Mr Kwartiah said Mr Amartey Kwei, who was very upset after the publication stormed his with soldiers from the Gondar Barracks, and in a threatening manner warned him, but told him to expect punishment. He said soon, one Mr Aboagye, then Electricity Corporation of Ghana Labour Steward, arrived in his office with a group of members of the then cadre group of the People's Defence Committee (PDC) and molested him. He said Mr Aboagye called him a traitor of the PDC and on his orders, the PDC men attacked his office and pushed him.

He said the men hit his head for about 30 minutes and bundled him into a truck into the Electricity Yard, later paraded through some streets in Accra and sent to the Gondar Barracks.

At the Gondar Barracks, Mr Aboagye issued a password after which soldiers asked him to jump down, and he fell with a thud. Witness said the soldiers beat him and dragged him to the entrance of the Gondar Barracks, seized his wristwatch, detained him for nine hours during they continued molesting him.

He said he met Nana Okutwer Bekoe, and Mr Krobo Edusei, both political detainees and added that in the evening after Sergeant Alolga Akata Pore had interrogated him, he went home with puffy eyes and blood stained shirt.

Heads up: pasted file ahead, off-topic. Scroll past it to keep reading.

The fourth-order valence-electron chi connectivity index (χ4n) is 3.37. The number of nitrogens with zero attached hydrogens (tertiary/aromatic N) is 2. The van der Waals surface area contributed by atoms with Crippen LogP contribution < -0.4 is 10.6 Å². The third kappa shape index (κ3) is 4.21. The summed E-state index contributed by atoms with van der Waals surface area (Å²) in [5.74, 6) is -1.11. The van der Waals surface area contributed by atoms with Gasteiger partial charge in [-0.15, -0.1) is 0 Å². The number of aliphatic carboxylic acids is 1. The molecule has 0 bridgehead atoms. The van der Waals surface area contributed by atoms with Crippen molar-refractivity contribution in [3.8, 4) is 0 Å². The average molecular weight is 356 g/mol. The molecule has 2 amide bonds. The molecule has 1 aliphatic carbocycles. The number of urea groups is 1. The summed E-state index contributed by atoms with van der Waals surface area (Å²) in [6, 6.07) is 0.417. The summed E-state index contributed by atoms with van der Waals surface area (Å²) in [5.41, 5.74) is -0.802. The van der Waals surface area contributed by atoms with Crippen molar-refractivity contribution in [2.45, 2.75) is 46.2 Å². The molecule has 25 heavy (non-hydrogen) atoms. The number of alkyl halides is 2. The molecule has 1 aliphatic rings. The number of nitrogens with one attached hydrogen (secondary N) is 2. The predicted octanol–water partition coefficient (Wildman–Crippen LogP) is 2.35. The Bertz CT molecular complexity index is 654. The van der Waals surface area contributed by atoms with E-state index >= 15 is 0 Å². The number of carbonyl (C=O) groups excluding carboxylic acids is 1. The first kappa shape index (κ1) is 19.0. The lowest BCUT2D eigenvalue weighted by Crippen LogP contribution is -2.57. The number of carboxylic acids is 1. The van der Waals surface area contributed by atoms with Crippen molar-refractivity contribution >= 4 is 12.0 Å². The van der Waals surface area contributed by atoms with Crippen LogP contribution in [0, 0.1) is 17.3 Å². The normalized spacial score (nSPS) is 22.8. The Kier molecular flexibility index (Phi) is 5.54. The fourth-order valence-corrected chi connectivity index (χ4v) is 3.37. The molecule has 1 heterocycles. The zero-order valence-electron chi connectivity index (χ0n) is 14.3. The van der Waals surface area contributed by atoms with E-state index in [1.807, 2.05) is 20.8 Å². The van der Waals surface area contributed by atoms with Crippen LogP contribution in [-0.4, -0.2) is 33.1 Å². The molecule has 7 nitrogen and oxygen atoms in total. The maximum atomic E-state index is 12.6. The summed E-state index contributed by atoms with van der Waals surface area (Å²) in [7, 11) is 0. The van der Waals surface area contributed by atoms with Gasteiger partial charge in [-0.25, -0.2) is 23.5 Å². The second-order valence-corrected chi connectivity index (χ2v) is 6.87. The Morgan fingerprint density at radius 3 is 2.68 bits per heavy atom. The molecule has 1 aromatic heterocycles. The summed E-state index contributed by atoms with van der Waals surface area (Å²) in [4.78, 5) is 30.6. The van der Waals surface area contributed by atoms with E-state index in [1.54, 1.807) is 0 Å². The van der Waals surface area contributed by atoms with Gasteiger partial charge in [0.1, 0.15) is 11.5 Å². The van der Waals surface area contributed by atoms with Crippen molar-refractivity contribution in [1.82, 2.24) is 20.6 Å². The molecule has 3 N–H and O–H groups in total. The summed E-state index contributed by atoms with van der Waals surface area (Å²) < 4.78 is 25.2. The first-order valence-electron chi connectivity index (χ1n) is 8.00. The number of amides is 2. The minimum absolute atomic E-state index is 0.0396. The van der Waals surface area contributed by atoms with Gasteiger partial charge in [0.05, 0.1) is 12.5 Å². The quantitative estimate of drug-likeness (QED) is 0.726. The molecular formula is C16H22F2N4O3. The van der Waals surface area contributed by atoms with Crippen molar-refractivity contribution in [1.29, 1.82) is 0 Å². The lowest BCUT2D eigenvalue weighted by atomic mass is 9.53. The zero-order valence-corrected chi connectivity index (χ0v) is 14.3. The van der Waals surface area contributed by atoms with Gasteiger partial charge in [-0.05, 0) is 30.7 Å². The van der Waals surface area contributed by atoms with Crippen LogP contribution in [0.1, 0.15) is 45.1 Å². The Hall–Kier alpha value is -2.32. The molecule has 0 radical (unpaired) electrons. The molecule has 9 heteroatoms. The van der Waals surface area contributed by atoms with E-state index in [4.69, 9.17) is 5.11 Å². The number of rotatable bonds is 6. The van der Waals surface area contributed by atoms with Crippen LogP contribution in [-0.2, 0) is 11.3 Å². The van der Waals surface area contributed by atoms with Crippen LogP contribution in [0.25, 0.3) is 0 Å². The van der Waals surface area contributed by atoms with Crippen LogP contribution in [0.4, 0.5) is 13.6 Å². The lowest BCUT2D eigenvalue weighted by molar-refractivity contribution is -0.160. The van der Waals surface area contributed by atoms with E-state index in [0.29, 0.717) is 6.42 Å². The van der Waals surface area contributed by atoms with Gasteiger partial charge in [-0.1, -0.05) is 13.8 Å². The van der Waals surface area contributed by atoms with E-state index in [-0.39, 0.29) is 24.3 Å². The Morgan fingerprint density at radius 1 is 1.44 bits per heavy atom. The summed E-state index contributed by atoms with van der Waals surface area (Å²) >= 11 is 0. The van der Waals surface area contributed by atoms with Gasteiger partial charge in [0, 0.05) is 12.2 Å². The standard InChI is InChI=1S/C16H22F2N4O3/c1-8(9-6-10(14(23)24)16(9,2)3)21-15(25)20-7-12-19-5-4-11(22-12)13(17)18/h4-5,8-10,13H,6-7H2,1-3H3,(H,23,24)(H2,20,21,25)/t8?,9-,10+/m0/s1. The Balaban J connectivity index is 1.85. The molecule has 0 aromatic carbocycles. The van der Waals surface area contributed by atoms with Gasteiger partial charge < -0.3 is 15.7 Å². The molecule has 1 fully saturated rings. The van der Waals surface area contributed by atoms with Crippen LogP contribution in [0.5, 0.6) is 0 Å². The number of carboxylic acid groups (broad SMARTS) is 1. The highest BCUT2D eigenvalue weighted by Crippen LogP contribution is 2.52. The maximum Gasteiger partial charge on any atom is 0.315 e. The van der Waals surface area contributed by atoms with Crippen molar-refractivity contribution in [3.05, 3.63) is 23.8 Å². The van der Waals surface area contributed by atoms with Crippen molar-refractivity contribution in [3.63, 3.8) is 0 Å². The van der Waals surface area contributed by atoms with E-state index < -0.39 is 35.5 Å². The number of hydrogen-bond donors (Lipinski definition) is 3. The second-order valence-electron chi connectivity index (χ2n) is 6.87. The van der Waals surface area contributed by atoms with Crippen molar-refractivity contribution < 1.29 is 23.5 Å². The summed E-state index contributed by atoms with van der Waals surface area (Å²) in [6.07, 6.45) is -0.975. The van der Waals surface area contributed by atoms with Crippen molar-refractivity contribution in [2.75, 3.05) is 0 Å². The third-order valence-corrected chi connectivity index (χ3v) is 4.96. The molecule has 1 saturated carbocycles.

He said after two months at home, he went back to the office, but he received a number of anonymous telephone calls, threatening to "liquidate" him and was later dismissed along with other departmental heads by a radio announcement.

In what appeared being lured to his arrest, Mr Kwartiah said he was invited to attend a meeting at the TUC, only to see Amartey Kwei of who, he said, he was scared of at the supposed meeting and so attempted to escape, but was arrested and a handed over to him.

He said Mr Amartey Kwei ordered him to taken to one Mr Charles Ocloo, at the State House.

He said Amartey Kwei followed up, and upon his orders, his men blindfolded him, put him in a vehicle and drove him at a frightening speed, and tied him to a tree at a place he later identified to be possibly Mile Eleven Cemetery, beat him for some time and left him in ropes.

Witness said he prayed and wriggled himself out of the rope and walked to the street, but help was not readily available until he was identified by a Good Samaritan, a former neighbour, who rescued him. He said he later went into exile, and came back in 1996.

Witness said, not only did he lose one eye due to the brutalities, but the education of his education also suffered.

He said he had not forgiven Mr Aboagye, whom Uborr Dalafu Labal, a Member of the Commission said was now also blind.